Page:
• Tampering with lab machine settings.

Considerate Use

  • "Surfing the Net" on lab machines for academic enrichment is permitted; however, precedence is always given to students needing access for assigned course work. Classes in the lab with a faculty member also have precedence. Otherwise, lab access is allocated on a first-come basis. Individuals who have been on a computer for more than two hours should yield if others are waiting.
  • In consideration of other network users, students should limit bandwidth-intensive activities (e.g., playing or downloading games, music, video) to those required by their curriculum.


In addition to all guidelines in the policies stated here, all USA students are subject to the rules outlined in the Code of Student Conduct and the Student Academic Conduct Policy, which are both published in The Lowdown. Violations of any USA computer policies incur the same types of disciplinary measures as other University policies or state or federal laws (up to and including criminal prosecution).

Additional Guidelines for Students

Sexually Explicit Material. All students are expected to effectively discriminate between professional and unprofessional portrayals of nudity and sexuality. This is an important aspect of professional judgment in many fields of study. Dealing with nudity, the examination of the human body and the full range of human sexuality are relevant and appropriate to those in medical and other professions. A number of Internet sites (e.g., The National Library of Medicine and NIH) portray some such materials. Individuals working in medical school and nursing labs should expect to occasionally encounter nudity and professional portrayals of sexually explicit material.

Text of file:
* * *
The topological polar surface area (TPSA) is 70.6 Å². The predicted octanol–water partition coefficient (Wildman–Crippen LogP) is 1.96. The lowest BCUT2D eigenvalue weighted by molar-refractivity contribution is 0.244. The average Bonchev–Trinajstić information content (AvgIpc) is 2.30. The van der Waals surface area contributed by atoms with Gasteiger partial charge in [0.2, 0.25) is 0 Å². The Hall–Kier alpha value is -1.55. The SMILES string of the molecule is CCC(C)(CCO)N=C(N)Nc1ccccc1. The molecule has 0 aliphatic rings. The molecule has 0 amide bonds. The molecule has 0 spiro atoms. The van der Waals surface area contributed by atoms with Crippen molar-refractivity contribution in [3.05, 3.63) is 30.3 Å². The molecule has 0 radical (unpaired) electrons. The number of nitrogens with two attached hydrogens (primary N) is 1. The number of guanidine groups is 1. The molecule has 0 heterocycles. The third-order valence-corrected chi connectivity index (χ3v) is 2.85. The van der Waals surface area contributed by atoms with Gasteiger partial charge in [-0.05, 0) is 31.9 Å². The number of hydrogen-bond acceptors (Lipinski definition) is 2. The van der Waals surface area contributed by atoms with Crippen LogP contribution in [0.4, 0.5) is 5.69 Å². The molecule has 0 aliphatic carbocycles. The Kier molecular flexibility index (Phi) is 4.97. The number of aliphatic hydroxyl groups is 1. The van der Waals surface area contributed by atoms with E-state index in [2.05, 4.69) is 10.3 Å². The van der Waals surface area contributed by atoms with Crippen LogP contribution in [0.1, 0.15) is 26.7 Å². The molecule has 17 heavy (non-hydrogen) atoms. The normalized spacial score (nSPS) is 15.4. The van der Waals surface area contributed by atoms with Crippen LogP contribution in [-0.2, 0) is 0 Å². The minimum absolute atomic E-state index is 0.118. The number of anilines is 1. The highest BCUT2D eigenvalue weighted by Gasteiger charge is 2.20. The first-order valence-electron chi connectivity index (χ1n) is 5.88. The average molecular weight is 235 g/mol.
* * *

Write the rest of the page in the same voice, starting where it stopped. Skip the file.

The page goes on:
Appropriate Activity. While the full range of free speech is supported and encouraged, USA students should always be mindful of the fact that the computer labs are located in public areas. Materials on screens visible to others working in the lab, materials that are deliberately or inadvertently left behind on the hard drive, and materials posted to the Internet from this lab should reflect well on the professionalism of our programs. Imposing exposure to inappropriate sexual materials upon student or faculty colleagues working nearby (or using the lab at a later time) might be construed as sexual harassment. Those in doubt about appropriate activity should seek faculty advice.

Confidentiality. Confidentiality is another issue affecting students using the labs. Under no circumstances should students leave, post or transmit confidential material such as research data, case reports or private notes about patients (or case studies) on these computers. The University takes no responsibility for student work left on lab machines, even if the lab facilitator gave permission for it to be on the machine. Any such work may, at any time, be erased accidentally or in routine clean-up activities. Students should not leave private work or communications on these computers, nor should they read any private information accidentally left by others. No material should be left on these computers without permission from the lab facilitator.

Reliability of Information. Students should remember that material on the Internet may or may not be accurate and reliable. It is critical that any information found on the Internet is carefully evaluated, especially with regard to pharmacology and health information.


University of South Alabama - Mobile Alabama 36688-0002 / 1 (251) 460-6161
For questions or comments Contact Us
Last date changed: July 10, 2012 9:17 AM